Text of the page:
Salmon protein is made up of all amino acids, including those that act as precursors to mood-regulating neurotransmitters. Fish consumption is associated with a reduced risk of depression. The omega-3 fats in salmon are also beneficial for the brain and have been suggested in some studies to improve mood.
Promotes a healthy pregnancy
Omega-3s in salmon, specifically DHA, are closely related to fetal brain and nervous system development. Inadequate consumption of omega-3s during pregnancy and lactation has been found to interfere with infant brain development. Salmon is lower in mercury than large fish like tuna or swordfish, making it a good choice for pregnant women to regularly consume in moderation.
May help prevent Alzheimer’s disease
Some studies suggest that omega-3s have the potential to protect against cognitive decline, such as Alzheimer’s disease. While more research is needed to confirm this benefit, it appears that the cumulative effect of overall nutrient intake from whole foods far exceeds that of omega-3 supplements alone.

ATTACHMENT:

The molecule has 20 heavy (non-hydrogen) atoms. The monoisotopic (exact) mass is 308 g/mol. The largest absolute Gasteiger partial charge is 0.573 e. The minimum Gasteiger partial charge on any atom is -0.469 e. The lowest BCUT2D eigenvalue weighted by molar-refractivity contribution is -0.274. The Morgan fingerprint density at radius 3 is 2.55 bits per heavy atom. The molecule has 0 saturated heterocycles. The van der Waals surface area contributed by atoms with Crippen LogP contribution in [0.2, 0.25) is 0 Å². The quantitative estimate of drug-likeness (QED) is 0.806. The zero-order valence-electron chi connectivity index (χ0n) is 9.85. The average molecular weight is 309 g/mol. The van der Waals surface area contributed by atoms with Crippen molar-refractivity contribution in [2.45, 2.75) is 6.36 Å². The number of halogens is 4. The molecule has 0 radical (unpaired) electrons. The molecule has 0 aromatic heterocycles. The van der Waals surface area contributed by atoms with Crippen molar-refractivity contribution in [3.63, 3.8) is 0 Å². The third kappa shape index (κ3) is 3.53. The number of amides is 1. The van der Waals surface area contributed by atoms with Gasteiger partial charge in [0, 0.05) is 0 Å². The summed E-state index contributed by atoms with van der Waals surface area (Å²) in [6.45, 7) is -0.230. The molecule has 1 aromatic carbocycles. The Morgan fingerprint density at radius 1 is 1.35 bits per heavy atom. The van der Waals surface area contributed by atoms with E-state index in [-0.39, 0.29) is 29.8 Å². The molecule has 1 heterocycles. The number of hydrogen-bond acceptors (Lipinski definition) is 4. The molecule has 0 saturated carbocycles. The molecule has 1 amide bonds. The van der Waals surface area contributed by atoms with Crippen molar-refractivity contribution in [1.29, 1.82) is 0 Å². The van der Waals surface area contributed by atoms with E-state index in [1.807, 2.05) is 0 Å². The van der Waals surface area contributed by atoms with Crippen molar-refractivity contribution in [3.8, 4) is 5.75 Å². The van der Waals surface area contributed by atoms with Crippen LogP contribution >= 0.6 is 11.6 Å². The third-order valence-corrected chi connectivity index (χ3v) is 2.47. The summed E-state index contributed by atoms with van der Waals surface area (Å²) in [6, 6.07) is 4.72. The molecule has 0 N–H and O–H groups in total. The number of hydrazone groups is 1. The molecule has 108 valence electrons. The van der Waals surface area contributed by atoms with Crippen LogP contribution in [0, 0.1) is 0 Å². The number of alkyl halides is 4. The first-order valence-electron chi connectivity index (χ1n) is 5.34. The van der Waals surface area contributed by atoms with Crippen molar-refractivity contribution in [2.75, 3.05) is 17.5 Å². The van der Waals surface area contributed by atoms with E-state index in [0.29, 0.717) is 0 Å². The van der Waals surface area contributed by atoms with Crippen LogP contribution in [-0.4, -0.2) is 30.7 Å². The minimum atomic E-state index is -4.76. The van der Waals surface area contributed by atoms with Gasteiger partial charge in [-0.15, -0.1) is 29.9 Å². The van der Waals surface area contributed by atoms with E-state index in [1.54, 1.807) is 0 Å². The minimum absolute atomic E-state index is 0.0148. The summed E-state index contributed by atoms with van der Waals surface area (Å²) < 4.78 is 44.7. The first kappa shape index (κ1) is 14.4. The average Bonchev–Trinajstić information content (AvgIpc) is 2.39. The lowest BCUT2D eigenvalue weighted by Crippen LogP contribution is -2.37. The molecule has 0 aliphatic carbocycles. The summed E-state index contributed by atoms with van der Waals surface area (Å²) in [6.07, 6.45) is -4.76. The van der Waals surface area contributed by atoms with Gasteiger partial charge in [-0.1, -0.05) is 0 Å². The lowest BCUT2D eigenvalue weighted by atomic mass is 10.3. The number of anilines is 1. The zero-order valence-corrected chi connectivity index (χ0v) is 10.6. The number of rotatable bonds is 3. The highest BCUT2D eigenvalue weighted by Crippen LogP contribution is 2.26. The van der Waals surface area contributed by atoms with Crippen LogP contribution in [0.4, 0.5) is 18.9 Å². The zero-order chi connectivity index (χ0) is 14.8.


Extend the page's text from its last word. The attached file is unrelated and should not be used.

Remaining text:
Wild salmon gets its orange color thanks to the antioxidant astaxanthin. Astaxanthin is a carotenoid with neuroprotective properties that work in conjunction with omega-3s to slow brain aging.
Allergies to fish, including salmon, are potentially life-threatening with anaphylaxis being a common symptom. A fish allergy is different from an allergy to other seafood, like shellfish. It is not uncommon for a fish allergy to appear later than in childhood. If you suspect an allergy to salmon or other finfish, see an allergist for a full evaluation and treatment plan.